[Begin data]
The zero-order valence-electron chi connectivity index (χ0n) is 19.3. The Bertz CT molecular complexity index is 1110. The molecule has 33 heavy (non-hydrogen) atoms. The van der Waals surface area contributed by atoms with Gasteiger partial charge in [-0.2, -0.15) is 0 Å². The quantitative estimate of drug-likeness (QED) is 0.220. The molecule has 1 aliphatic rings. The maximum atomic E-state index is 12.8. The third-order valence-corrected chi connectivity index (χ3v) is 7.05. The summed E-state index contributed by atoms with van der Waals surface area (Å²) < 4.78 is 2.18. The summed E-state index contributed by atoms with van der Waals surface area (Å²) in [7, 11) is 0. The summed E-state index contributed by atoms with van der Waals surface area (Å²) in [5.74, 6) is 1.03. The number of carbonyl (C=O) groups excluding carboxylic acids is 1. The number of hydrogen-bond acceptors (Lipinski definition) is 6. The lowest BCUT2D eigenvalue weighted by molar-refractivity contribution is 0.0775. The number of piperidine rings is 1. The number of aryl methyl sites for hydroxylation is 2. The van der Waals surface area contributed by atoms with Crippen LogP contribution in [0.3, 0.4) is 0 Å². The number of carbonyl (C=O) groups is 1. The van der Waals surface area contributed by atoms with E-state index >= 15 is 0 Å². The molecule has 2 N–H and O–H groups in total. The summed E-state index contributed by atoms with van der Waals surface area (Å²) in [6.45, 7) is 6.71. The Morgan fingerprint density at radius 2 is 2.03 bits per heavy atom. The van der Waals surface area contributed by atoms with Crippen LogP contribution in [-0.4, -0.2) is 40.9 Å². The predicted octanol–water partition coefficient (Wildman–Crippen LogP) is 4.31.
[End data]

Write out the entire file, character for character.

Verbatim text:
The zero-order valence-electron chi connectivity index (χ0n) is 19.3. The Bertz CT molecular complexity index is 1110. The molecule has 33 heavy (non-hydrogen) atoms. The van der Waals surface area contributed by atoms with Gasteiger partial charge in [-0.2, -0.15) is 0 Å². The quantitative estimate of drug-likeness (QED) is 0.220. The molecule has 1 aliphatic rings. The maximum atomic E-state index is 12.8. The third-order valence-corrected chi connectivity index (χ3v) is 7.05. The summed E-state index contributed by atoms with van der Waals surface area (Å²) < 4.78 is 2.18. The summed E-state index contributed by atoms with van der Waals surface area (Å²) in [7, 11) is 0. The summed E-state index contributed by atoms with van der Waals surface area (Å²) in [5.74, 6) is 1.03. The number of carbonyl (C=O) groups excluding carboxylic acids is 1. The number of hydrogen-bond acceptors (Lipinski definition) is 6. The lowest BCUT2D eigenvalue weighted by molar-refractivity contribution is 0.0775. The number of piperidine rings is 1. The number of aryl methyl sites for hydroxylation is 2. The van der Waals surface area contributed by atoms with Crippen LogP contribution in [0.3, 0.4) is 0 Å². The number of carbonyl (C=O) groups is 1. The van der Waals surface area contributed by atoms with E-state index >= 15 is 0 Å². The molecule has 2 N–H and O–H groups in total. The summed E-state index contributed by atoms with van der Waals surface area (Å²) in [6.45, 7) is 6.71. The Morgan fingerprint density at radius 2 is 2.03 bits per heavy atom. The van der Waals surface area contributed by atoms with Crippen LogP contribution in [-0.4, -0.2) is 40.9 Å². The predicted octanol–water partition coefficient (Wildman–Crippen LogP) is 4.31.